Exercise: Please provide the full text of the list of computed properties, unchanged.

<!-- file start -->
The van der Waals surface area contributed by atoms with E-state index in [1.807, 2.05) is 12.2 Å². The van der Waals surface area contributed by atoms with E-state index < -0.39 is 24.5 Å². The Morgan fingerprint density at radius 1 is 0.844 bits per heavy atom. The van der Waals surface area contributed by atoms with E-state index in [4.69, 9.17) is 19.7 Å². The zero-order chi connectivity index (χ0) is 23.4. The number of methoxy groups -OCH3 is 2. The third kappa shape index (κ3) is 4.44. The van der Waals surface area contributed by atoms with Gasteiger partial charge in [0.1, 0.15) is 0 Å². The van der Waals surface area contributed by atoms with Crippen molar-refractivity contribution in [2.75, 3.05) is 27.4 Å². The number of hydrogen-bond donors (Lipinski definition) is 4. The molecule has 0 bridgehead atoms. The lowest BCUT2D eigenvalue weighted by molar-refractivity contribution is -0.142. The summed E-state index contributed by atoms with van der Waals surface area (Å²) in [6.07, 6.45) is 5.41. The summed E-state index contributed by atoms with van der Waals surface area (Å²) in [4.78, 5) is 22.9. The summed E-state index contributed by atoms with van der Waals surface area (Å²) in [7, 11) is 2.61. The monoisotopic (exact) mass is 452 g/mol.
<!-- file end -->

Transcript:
The van der Waals surface area contributed by atoms with E-state index in [1.807, 2.05) is 12.2 Å². The van der Waals surface area contributed by atoms with E-state index < -0.39 is 24.5 Å². The Morgan fingerprint density at radius 1 is 0.844 bits per heavy atom. The van der Waals surface area contributed by atoms with E-state index in [4.69, 9.17) is 19.7 Å². The zero-order chi connectivity index (χ0) is 23.4. The number of methoxy groups -OCH3 is 2. The third kappa shape index (κ3) is 4.44. The van der Waals surface area contributed by atoms with Gasteiger partial charge in [0.1, 0.15) is 0 Å². The van der Waals surface area contributed by atoms with Crippen molar-refractivity contribution in [2.75, 3.05) is 27.4 Å². The number of hydrogen-bond donors (Lipinski definition) is 4. The molecule has 0 bridgehead atoms. The lowest BCUT2D eigenvalue weighted by molar-refractivity contribution is -0.142. The summed E-state index contributed by atoms with van der Waals surface area (Å²) in [6.07, 6.45) is 5.41. The summed E-state index contributed by atoms with van der Waals surface area (Å²) in [4.78, 5) is 22.9. The summed E-state index contributed by atoms with van der Waals surface area (Å²) in [7, 11) is 2.61. The monoisotopic (exact) mass is 452 g/mol.